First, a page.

Tuesday, August 08, 2006

Don't google Google

You might ask why they aren't excited by the recognition and shout, "Yahoo!" But unlike companies whose names come from common words, Google needs to protect its trademark—now in the dictionary—from becoming a generic word. They'd really like it if, instead of suggesting that you Google yourself (even with the capitalization), I suggest you look yourself up with the Google search engine.

From The Seattle Times, the reaction to a note from Google's trademark lawyer (via SEW via Andy Beal):
Google, evidently, took offense to a passage in The [Washington] Post article: "Google, the word, now takes its place alongside the handful of proper nouns that have moved beyond a particular product to become descriptors of an entire sector—generic trademarks."

This characterization, the letter warned, is "genericide" and should be avoided.

This is a necessary part of protecting a trademark and a sign of the company's success. It's ironic that only the companies with innovative names have this problem. And then there are the companies that encourage the use of their names (digg, furl) as a verb, not generically, but referring specifically to their service. Is google as a verb really becoming generic, or does it refer specifically to the Google search engine?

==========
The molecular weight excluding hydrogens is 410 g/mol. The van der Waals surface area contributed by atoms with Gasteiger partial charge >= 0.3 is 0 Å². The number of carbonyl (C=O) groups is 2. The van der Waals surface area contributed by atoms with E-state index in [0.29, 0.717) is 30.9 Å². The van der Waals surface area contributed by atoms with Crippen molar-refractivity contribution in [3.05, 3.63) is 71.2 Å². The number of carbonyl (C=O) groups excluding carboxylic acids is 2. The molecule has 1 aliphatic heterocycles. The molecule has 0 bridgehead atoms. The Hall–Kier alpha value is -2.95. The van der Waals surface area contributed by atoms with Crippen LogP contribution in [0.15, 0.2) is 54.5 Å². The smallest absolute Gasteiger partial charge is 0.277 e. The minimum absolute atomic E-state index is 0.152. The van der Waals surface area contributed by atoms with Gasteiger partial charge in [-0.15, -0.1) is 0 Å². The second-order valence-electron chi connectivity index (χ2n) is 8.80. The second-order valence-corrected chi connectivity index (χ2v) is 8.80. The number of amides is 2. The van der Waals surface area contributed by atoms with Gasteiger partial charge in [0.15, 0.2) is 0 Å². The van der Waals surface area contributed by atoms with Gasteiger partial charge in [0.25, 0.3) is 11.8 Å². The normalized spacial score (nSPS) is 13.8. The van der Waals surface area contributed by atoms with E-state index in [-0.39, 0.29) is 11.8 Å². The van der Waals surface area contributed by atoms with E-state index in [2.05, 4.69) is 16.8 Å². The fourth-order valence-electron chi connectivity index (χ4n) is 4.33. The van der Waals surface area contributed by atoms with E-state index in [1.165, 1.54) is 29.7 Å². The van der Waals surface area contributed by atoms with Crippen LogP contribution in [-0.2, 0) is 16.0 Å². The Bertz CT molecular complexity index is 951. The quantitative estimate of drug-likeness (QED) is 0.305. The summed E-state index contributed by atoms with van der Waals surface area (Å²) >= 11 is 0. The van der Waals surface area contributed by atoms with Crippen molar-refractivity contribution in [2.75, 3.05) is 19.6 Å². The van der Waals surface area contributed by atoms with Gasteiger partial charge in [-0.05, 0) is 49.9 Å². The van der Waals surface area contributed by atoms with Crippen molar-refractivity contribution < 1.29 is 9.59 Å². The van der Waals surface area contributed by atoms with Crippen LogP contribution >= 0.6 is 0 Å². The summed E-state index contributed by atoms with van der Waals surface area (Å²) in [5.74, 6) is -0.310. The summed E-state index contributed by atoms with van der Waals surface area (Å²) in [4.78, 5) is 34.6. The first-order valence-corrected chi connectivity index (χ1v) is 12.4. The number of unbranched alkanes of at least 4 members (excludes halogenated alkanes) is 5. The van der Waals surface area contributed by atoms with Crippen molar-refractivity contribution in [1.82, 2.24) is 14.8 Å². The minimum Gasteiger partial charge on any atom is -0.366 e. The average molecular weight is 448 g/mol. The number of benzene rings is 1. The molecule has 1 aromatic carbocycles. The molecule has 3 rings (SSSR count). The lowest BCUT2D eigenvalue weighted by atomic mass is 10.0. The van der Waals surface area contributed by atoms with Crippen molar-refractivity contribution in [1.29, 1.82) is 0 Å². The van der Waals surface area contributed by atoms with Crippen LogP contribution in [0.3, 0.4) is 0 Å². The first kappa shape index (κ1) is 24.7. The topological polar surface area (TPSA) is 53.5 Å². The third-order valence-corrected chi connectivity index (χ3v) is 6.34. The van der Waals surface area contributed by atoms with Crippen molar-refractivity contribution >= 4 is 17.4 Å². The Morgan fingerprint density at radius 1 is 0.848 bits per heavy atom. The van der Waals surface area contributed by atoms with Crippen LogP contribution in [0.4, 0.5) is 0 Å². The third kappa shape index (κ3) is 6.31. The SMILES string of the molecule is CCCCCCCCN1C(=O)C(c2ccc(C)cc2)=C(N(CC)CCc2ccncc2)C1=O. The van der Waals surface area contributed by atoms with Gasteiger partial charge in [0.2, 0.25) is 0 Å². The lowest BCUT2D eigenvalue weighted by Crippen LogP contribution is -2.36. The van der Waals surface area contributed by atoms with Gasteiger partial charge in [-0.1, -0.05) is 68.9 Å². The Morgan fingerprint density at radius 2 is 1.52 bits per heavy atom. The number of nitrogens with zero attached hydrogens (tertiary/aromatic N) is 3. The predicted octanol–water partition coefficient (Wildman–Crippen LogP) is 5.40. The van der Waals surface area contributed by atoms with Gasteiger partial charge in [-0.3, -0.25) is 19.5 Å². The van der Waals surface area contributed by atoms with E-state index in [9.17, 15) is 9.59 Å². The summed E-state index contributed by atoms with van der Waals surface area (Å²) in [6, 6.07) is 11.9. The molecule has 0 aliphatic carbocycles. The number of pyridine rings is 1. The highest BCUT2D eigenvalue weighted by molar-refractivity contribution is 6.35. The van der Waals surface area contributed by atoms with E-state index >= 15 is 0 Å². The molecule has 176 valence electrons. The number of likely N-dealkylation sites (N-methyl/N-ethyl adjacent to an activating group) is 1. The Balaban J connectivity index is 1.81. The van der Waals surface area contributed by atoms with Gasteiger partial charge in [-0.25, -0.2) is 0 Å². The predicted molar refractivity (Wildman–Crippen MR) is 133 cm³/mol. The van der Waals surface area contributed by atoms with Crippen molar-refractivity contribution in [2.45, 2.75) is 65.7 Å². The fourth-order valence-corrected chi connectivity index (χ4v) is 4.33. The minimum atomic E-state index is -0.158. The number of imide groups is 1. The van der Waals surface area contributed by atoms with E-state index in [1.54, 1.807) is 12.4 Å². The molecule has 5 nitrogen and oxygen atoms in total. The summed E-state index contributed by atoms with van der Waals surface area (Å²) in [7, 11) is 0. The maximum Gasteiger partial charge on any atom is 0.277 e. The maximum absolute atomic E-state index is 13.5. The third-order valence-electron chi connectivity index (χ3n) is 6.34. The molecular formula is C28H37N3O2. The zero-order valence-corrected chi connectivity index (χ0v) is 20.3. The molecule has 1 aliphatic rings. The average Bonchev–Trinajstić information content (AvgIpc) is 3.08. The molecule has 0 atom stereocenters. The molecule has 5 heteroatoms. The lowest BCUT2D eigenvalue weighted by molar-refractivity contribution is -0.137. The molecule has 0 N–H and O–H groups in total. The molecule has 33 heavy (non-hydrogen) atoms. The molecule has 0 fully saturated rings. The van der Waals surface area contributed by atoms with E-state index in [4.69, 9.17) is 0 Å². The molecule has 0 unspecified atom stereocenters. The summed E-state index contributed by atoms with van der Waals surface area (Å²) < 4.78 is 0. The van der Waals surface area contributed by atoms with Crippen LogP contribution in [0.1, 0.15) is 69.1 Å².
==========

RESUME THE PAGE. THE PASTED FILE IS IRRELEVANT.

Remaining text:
Extra credit: Anyone can send an email. When you really want to get someone's attention, do something different. The Internet's 800-pound gorilla sent the newspaper a hand-addressed letter, which was unusual enough to be mentioned in the story.

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